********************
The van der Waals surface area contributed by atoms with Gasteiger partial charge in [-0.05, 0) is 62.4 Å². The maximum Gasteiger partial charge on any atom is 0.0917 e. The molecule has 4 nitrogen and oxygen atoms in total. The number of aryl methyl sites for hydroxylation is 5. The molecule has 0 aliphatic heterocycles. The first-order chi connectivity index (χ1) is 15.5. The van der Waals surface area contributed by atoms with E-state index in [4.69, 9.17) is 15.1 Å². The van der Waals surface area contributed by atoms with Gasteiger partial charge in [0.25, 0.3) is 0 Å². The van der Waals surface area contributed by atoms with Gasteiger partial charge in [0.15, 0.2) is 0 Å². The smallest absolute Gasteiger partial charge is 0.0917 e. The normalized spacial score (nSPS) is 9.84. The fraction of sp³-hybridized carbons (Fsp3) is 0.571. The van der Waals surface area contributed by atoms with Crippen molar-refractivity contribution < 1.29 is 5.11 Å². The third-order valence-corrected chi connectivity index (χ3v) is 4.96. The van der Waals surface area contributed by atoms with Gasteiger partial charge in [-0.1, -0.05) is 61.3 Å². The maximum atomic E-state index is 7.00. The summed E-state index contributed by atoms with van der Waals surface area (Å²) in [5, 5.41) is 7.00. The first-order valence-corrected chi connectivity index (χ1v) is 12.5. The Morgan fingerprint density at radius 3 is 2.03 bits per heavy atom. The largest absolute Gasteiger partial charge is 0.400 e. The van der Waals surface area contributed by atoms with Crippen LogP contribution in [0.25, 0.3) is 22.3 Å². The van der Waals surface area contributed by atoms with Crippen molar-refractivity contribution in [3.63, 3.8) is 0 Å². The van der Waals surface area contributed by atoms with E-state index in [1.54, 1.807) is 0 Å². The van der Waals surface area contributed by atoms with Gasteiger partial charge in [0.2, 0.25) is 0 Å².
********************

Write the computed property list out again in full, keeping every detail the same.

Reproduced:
The van der Waals surface area contributed by atoms with Gasteiger partial charge in [-0.05, 0) is 62.4 Å². The maximum Gasteiger partial charge on any atom is 0.0917 e. The molecule has 4 nitrogen and oxygen atoms in total. The number of aryl methyl sites for hydroxylation is 5. The molecule has 0 aliphatic heterocycles. The first-order chi connectivity index (χ1) is 15.5. The van der Waals surface area contributed by atoms with E-state index in [4.69, 9.17) is 15.1 Å². The van der Waals surface area contributed by atoms with Gasteiger partial charge in [0.25, 0.3) is 0 Å². The van der Waals surface area contributed by atoms with Gasteiger partial charge in [0.15, 0.2) is 0 Å². The smallest absolute Gasteiger partial charge is 0.0917 e. The normalized spacial score (nSPS) is 9.84. The fraction of sp³-hybridized carbons (Fsp3) is 0.571. The van der Waals surface area contributed by atoms with Crippen molar-refractivity contribution < 1.29 is 5.11 Å². The third-order valence-corrected chi connectivity index (χ3v) is 4.96. The van der Waals surface area contributed by atoms with Gasteiger partial charge in [-0.1, -0.05) is 61.3 Å². The maximum atomic E-state index is 7.00. The summed E-state index contributed by atoms with van der Waals surface area (Å²) in [5, 5.41) is 7.00. The first-order valence-corrected chi connectivity index (χ1v) is 12.5. The Morgan fingerprint density at radius 3 is 2.03 bits per heavy atom. The largest absolute Gasteiger partial charge is 0.400 e. The van der Waals surface area contributed by atoms with Crippen LogP contribution in [0.25, 0.3) is 22.3 Å². The van der Waals surface area contributed by atoms with Crippen molar-refractivity contribution in [3.63, 3.8) is 0 Å². The van der Waals surface area contributed by atoms with E-state index in [1.54, 1.807) is 0 Å². The van der Waals surface area contributed by atoms with Gasteiger partial charge in [0.2, 0.25) is 0 Å².